We get fat, we get lazy, we don’t validate the media bites. We attach feelings to debates and fail to proceed because someone’s feelings may be hurt. We place too much trust in some authorities and then swing the other way by completely ignoring experts. We see one path to a goal but in truth there may be hundreds of roads to a solution and only a few of those may be valid. We stake our reputation on our own truth as if the truth cares about our reputation. We don’t quantify, measure, our explanations, we have replaced it with gut feelings because it sounds right, or at least everyone else agrees with me. We look for the evil, the unbelievable or the conspiracy where something simpler like incompetence might suffice.
So bloated on media bites we die. We become the zombies in the walking dead, living but brain dead. Mindlessly hunting for human brains desperate for someone to tell us the truth, to feed us their brains and give us the answer in a 30 second bite. We bury our heads in the sand because a new media bite doesn’t match an old media bite, or we simply throw out the old for the new. We will believe anything because we want to believe it’s real, or worse because we are afraid to believe it might not be real. We don’t really want to live anymore, it’s too hard, it’s a workout and we would have to stop eating the media bites, it’s easier just to consume them. You would think though, even being brain dead, that we would remember at least one memory of our past.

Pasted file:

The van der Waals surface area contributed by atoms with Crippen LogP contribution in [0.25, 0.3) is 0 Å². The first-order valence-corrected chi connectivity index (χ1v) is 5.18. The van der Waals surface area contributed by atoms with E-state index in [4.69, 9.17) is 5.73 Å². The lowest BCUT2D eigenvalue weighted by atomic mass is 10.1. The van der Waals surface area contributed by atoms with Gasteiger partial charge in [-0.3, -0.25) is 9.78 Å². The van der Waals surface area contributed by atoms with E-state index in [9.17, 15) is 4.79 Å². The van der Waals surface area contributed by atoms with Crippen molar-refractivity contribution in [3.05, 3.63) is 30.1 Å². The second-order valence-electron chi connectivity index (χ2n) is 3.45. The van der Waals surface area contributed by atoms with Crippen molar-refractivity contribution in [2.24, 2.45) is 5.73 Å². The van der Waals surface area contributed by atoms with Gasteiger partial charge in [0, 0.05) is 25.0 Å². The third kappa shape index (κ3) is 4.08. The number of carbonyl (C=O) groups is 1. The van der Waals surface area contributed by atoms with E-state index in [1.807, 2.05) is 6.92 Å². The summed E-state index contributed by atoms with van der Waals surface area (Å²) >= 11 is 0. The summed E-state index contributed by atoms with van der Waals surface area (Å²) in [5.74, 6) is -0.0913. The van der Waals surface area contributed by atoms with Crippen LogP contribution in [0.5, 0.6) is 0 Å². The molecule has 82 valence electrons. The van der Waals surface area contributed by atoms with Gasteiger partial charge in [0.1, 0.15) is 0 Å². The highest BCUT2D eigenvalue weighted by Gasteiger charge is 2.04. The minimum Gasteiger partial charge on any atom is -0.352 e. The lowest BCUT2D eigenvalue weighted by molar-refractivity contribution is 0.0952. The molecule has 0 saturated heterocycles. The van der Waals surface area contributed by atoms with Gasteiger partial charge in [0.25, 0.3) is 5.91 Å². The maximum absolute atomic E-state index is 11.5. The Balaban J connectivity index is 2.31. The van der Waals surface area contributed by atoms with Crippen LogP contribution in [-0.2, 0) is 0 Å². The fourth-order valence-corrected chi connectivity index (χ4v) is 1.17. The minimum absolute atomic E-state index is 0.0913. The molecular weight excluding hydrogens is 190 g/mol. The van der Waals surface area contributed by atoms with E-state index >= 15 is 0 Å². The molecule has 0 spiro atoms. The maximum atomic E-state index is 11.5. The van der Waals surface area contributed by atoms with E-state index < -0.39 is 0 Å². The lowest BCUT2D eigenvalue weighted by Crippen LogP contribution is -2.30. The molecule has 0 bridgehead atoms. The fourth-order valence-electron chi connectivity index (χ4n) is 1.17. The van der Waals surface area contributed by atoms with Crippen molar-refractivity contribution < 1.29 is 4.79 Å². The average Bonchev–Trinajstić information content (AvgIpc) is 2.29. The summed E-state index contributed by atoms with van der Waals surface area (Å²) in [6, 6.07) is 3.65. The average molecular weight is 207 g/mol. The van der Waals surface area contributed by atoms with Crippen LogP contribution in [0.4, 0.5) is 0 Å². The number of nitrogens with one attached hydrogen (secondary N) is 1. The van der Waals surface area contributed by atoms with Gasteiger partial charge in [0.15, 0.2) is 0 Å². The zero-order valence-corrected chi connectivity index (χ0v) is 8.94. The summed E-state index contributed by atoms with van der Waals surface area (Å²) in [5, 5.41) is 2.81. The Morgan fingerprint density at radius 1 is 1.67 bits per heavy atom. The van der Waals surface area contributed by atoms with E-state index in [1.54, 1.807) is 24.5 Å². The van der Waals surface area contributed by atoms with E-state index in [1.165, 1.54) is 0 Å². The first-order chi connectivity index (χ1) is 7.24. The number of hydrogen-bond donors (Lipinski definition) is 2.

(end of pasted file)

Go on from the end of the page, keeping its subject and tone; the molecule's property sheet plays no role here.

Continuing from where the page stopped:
We have forgotten that we once lived, that when we were kids learning was fun, that trying to work out how the world worked was a relentless and endlessly fun task. We call it play now but play for kids was about living, that’s why we look back so fondly on it. Play was our time of critical thinking, where the magical fantasies in our head didn’t match the world around us so we changed the fantasies. Sure we might have had the odd tantrum because some of the fantasies were Cool, cool with a capital C. Yet we learnt, we continued to learn until one day we decided that learning and thinking was too hard.
But it doesn’t have to be like that. Find that one thing you love, learn about it until when you Google there are no pages you haven’t read. Learn about it until you know it inside and out, until you are that thing you love. And if you run out of things to learn, well you have a big heart. Find something else that you love. It can be a person, a game, science, history or even rocks and gardens. That’s what passion is, learning about something you love until you become that thing. It doesn’t matter if you aren’t an expert on everything. Become a critical thinker about this one thing you love. Learn about this thing you love and think and it will transfer over to everything else you do.
Yet I don’t want you to take my word for this, to believe what I’ve just said, I want you to prove me wrong. In the end this is just another 30 second media bite.
Photo: Getty Images
*A minstrel was a medieval European bard who performed songs whose lyrics told stories of distant places or of existing or imaginary historical events. Although minstrels created their own tales, often they would memorize and embellish the works of others. The Modern Minstrel observes the world around him and shares it with us as lyrical story. This series was inspired by Luke Davis, whose eye for story and ear for lyrical prose are featured here.
Also by Luke Davis